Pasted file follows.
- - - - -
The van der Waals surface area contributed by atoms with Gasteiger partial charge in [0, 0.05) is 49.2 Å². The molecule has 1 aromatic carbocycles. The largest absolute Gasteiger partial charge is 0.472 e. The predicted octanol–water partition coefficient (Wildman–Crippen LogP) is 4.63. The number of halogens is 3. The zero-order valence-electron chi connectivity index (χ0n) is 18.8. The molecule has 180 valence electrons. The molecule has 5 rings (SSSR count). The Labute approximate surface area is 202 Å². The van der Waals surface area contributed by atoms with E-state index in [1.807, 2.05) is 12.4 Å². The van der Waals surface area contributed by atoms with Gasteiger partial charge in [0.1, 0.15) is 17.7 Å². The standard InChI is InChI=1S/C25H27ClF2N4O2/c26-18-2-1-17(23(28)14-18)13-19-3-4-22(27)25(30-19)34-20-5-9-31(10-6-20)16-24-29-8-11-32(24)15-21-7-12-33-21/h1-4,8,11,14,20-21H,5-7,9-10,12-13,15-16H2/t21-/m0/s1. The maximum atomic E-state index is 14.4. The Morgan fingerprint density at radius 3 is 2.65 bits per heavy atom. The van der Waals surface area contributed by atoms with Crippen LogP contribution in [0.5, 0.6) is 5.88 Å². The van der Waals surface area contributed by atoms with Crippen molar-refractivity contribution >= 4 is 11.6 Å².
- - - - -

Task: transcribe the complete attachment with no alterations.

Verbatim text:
The van der Waals surface area contributed by atoms with Gasteiger partial charge in [0, 0.05) is 49.2 Å². The molecule has 1 aromatic carbocycles. The largest absolute Gasteiger partial charge is 0.472 e. The predicted octanol–water partition coefficient (Wildman–Crippen LogP) is 4.63. The number of halogens is 3. The zero-order valence-electron chi connectivity index (χ0n) is 18.8. The molecule has 180 valence electrons. The molecule has 5 rings (SSSR count). The Labute approximate surface area is 202 Å². The van der Waals surface area contributed by atoms with E-state index in [1.807, 2.05) is 12.4 Å². The van der Waals surface area contributed by atoms with Gasteiger partial charge in [0.1, 0.15) is 17.7 Å². The standard InChI is InChI=1S/C25H27ClF2N4O2/c26-18-2-1-17(23(28)14-18)13-19-3-4-22(27)25(30-19)34-20-5-9-31(10-6-20)16-24-29-8-11-32(24)15-21-7-12-33-21/h1-4,8,11,14,20-21H,5-7,9-10,12-13,15-16H2/t21-/m0/s1. The maximum atomic E-state index is 14.4. The Morgan fingerprint density at radius 3 is 2.65 bits per heavy atom. The van der Waals surface area contributed by atoms with Crippen LogP contribution in [0.5, 0.6) is 5.88 Å². The van der Waals surface area contributed by atoms with Crippen molar-refractivity contribution >= 4 is 11.6 Å².